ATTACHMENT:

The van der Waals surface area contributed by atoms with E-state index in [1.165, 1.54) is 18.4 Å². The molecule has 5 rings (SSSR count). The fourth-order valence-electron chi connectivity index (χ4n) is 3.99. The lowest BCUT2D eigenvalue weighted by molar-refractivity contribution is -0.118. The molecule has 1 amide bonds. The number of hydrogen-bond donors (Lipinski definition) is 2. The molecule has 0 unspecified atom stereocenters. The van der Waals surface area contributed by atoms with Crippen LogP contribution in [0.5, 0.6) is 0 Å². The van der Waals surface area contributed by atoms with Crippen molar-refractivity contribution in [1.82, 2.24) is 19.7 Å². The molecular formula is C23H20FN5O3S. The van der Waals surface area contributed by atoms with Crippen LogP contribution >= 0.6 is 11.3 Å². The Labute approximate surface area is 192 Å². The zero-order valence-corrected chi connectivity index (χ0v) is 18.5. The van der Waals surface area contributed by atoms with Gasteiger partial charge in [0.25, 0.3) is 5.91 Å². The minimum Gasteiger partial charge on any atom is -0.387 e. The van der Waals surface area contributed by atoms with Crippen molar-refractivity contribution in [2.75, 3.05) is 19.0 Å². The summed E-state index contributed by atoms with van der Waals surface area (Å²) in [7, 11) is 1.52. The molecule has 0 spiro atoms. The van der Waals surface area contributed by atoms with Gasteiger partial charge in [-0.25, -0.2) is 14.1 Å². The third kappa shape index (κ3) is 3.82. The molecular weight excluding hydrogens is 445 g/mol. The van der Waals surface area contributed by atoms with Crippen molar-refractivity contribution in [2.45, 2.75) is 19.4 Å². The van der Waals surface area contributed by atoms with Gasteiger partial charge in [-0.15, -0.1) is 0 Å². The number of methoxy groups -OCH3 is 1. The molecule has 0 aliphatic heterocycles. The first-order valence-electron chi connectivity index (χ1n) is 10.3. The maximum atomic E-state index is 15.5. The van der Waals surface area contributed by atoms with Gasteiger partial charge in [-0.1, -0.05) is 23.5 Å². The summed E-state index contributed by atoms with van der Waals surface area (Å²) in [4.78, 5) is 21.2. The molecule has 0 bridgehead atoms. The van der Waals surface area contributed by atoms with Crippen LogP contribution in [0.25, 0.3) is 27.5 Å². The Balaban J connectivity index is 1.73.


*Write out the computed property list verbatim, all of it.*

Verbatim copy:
The van der Waals surface area contributed by atoms with E-state index in [1.165, 1.54) is 18.4 Å². The molecule has 5 rings (SSSR count). The fourth-order valence-electron chi connectivity index (χ4n) is 3.99. The lowest BCUT2D eigenvalue weighted by molar-refractivity contribution is -0.118. The molecule has 1 amide bonds. The number of hydrogen-bond donors (Lipinski definition) is 2. The molecule has 0 unspecified atom stereocenters. The van der Waals surface area contributed by atoms with Crippen LogP contribution in [0.5, 0.6) is 0 Å². The van der Waals surface area contributed by atoms with Crippen molar-refractivity contribution in [1.82, 2.24) is 19.7 Å². The molecular formula is C23H20FN5O3S. The van der Waals surface area contributed by atoms with Crippen LogP contribution >= 0.6 is 11.3 Å². The Labute approximate surface area is 192 Å². The zero-order valence-corrected chi connectivity index (χ0v) is 18.5. The van der Waals surface area contributed by atoms with Gasteiger partial charge in [0.25, 0.3) is 5.91 Å². The minimum Gasteiger partial charge on any atom is -0.387 e. The van der Waals surface area contributed by atoms with Crippen molar-refractivity contribution in [2.75, 3.05) is 19.0 Å². The summed E-state index contributed by atoms with van der Waals surface area (Å²) in [7, 11) is 1.52. The molecule has 0 spiro atoms. The van der Waals surface area contributed by atoms with Gasteiger partial charge in [-0.25, -0.2) is 14.1 Å². The third kappa shape index (κ3) is 3.82. The molecular weight excluding hydrogens is 445 g/mol. The van der Waals surface area contributed by atoms with Crippen molar-refractivity contribution in [2.45, 2.75) is 19.4 Å². The van der Waals surface area contributed by atoms with Gasteiger partial charge in [-0.15, -0.1) is 0 Å². The number of methoxy groups -OCH3 is 1. The molecule has 0 aliphatic heterocycles. The first-order valence-electron chi connectivity index (χ1n) is 10.3. The maximum atomic E-state index is 15.5. The van der Waals surface area contributed by atoms with Gasteiger partial charge in [-0.1, -0.05) is 23.5 Å². The summed E-state index contributed by atoms with van der Waals surface area (Å²) in [4.78, 5) is 21.2. The molecule has 0 bridgehead atoms. The van der Waals surface area contributed by atoms with Crippen LogP contribution in [0.25, 0.3) is 27.5 Å². The Balaban J connectivity index is 1.73.